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Contact Information: Tanya Klein Public Relations 973-596-3433

NJIT Electrical Engineers Feature Talks on MIMO Radar, Optical-OFDM, More

From left to right - Iman Habibi, Marco Rossi, Chen Chen, Nan Wu, and Yu Liu.

NJIT’s Center for Wireless Communications and Signal Processing Research showcased earlier this week the research of six doctoral students.  The students’ work was featured in presentations and displayed posters.  The annual event gives doctoral students and their professors a chance to exchange information from a year’s worth of work.   The Center http://centers.njit.edu/cwcspr/index.php  is located in the department of electrical and computer engineering http://ece.njit.edu/ at NJIT’s Newark College of Engineering http://engineering.njit.edu/.

Six presentations focused on the field’s newest technology.  They were “Spatial Compressive Sensing in MIMO Radar with Random Arrays” (Marco Rossi with advisor Ying Wu Endowed Chair and Professor Alexander Haimovich http://www.njit.edu/news/experts/haimovich.php); “Dependence of Functional Vulnerabilities on the Parameters of the Caspase Molecular Network” (Iman Habibi with advisor Professor Ali Abdi  http://www.njit.edu/news/experts/abdi.php); “Space Frequency Coding for Optical Wireless Communications Using DQO-SCFDE” (Nan Wu with advisor Distinguished Professor Yeheskel Bar-Ness http://www.njit.edu/news/experts/bar-ness.php).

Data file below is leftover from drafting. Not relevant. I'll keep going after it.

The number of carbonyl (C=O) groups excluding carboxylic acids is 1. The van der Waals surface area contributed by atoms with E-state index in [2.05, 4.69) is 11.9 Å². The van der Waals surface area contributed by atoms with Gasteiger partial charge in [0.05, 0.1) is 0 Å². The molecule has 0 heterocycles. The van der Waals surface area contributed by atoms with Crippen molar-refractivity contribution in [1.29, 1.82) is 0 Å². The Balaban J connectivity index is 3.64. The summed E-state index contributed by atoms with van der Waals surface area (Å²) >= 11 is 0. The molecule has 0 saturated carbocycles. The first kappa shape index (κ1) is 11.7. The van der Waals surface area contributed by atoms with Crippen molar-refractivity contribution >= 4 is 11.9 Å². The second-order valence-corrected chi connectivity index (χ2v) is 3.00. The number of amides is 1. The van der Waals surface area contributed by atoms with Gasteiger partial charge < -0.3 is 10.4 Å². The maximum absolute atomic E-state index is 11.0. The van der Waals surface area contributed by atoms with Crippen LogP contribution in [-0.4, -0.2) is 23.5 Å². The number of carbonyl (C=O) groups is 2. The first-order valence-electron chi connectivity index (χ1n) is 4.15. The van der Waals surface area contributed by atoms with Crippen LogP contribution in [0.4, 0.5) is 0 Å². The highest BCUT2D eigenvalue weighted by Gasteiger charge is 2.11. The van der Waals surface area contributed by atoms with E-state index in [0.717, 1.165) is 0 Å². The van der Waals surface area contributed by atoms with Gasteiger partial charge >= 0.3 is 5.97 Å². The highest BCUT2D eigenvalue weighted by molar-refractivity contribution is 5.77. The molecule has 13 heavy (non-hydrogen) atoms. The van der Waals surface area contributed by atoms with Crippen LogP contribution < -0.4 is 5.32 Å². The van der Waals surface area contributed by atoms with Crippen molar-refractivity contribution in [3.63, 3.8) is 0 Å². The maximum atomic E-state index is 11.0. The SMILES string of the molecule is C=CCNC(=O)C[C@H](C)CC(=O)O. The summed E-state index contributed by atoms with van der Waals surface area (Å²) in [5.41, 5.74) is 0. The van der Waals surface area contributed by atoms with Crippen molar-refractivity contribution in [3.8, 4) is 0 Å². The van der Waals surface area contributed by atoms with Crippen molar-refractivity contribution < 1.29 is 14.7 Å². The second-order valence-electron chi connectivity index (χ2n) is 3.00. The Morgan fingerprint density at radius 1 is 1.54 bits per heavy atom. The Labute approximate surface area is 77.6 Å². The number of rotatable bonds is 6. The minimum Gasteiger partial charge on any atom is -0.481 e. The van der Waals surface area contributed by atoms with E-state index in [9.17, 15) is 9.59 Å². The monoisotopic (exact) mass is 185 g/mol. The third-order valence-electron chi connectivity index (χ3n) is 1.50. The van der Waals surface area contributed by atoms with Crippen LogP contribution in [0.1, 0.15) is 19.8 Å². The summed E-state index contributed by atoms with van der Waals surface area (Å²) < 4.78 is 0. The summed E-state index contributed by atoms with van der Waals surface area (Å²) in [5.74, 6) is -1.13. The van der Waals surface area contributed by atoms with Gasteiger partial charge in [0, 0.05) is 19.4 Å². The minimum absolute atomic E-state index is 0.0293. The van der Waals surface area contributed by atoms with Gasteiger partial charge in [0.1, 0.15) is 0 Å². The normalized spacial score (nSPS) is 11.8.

More presentations were:  "L-shaped Vector System and Comparison with Full-Scalar System" (Chen Chen with Abdi); “Modulation Classification of MIMO-OFDM Signals by Independent Component Analysis and Support Vector Machines” (Yu Liu with Haimovich); “A New Improved-Performance Decoding Technique for Asymmetrically-Clipped Optical-OFDM” (Eyal Katz with Bar-Ness).  

Established in 1985, the Center focuses on communication theory. Its main areas of research are CDMA and spread spectrum systems, multi-carrier modulation, ultra-wideband communications, MIMO systems, space-time codes and turbo-codes, information theory, and adaptive signal processing.

Center members are noted experts in this field.  Recent publications include, "Spectrum Leasing via Cooperation with Multiple Primary Users,"IEEE Transactons. Vehicular Technology, February, 2012 by T. Elkourdi and Osvaldo Simeone.

 "Instantaneous Mutual Information and Eigen-Channels in MIMO Mobile Rayleigh Fading," Information Theory, IEEE Transactions, January, 2012 by S.Wang and Ali Abdi. 

NJ Last month, US Patent #8,130,846 "Single Carrier Space Frequency Block Coded Transmission over Frequency Selective and Fast Fading Channels,” NJIT case # 07- 036, was awarded to Bar-Ness. 

For more information about the Center, contact Angela Retino at 973-596-8474 or Aretino@njit.edu.

One of the nation’s leading public technological universities, New Jersey Institute of Technology (NJIT) is a top-tier research university that prepares students to become leaders in the technology-dependent economy of the 21st century. NJIT’s multidisciplinary curriculum and computing-intensive approach to education provide technological proficiency, business acumen and leadership skills. With an enrollment of 11,400 graduate and undergraduate students, NJIT offers small-campus intimacy with the resources of a major public research university. NJIT is a global leader in such fields as solar research, nanotechnology, resilient design, tissue engineering and cybersecurity, in addition to others. NJIT ranks 5th among U.S. polytechnic universities in research expenditures, topping $121 million, and is among the top 1 percent of public colleges and universities in return on educational investment, according to PayScale.com. NJIT has a $1.74 billion annual economic impact on the State of New Jersey.